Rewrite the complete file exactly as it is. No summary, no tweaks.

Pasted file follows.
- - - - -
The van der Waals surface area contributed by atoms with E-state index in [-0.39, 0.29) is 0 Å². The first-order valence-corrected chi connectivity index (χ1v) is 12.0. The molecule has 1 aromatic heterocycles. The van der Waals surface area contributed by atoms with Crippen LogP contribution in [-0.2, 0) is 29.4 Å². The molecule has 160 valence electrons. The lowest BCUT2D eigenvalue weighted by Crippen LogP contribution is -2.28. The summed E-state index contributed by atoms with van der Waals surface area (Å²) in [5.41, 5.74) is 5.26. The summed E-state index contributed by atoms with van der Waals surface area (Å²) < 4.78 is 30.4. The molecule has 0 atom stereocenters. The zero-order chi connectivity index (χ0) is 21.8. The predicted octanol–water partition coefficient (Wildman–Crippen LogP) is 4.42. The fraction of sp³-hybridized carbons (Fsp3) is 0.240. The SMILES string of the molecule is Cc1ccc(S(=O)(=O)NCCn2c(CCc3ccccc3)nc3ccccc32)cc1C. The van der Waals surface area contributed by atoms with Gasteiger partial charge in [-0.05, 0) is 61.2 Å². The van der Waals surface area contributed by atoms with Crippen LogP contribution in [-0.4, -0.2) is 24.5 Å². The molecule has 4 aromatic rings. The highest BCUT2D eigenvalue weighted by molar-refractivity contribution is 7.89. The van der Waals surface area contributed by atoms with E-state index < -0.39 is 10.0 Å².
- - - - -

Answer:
The van der Waals surface area contributed by atoms with E-state index in [-0.39, 0.29) is 0 Å². The first-order valence-corrected chi connectivity index (χ1v) is 12.0. The molecule has 1 aromatic heterocycles. The van der Waals surface area contributed by atoms with Crippen LogP contribution in [-0.2, 0) is 29.4 Å². The molecule has 160 valence electrons. The lowest BCUT2D eigenvalue weighted by Crippen LogP contribution is -2.28. The summed E-state index contributed by atoms with van der Waals surface area (Å²) in [5.41, 5.74) is 5.26. The summed E-state index contributed by atoms with van der Waals surface area (Å²) < 4.78 is 30.4. The molecule has 0 atom stereocenters. The zero-order chi connectivity index (χ0) is 21.8. The predicted octanol–water partition coefficient (Wildman–Crippen LogP) is 4.42. The fraction of sp³-hybridized carbons (Fsp3) is 0.240. The SMILES string of the molecule is Cc1ccc(S(=O)(=O)NCCn2c(CCc3ccccc3)nc3ccccc32)cc1C. The van der Waals surface area contributed by atoms with Gasteiger partial charge in [-0.05, 0) is 61.2 Å². The van der Waals surface area contributed by atoms with Crippen LogP contribution in [-0.4, -0.2) is 24.5 Å². The molecule has 4 aromatic rings. The highest BCUT2D eigenvalue weighted by molar-refractivity contribution is 7.89. The van der Waals surface area contributed by atoms with E-state index < -0.39 is 10.0 Å².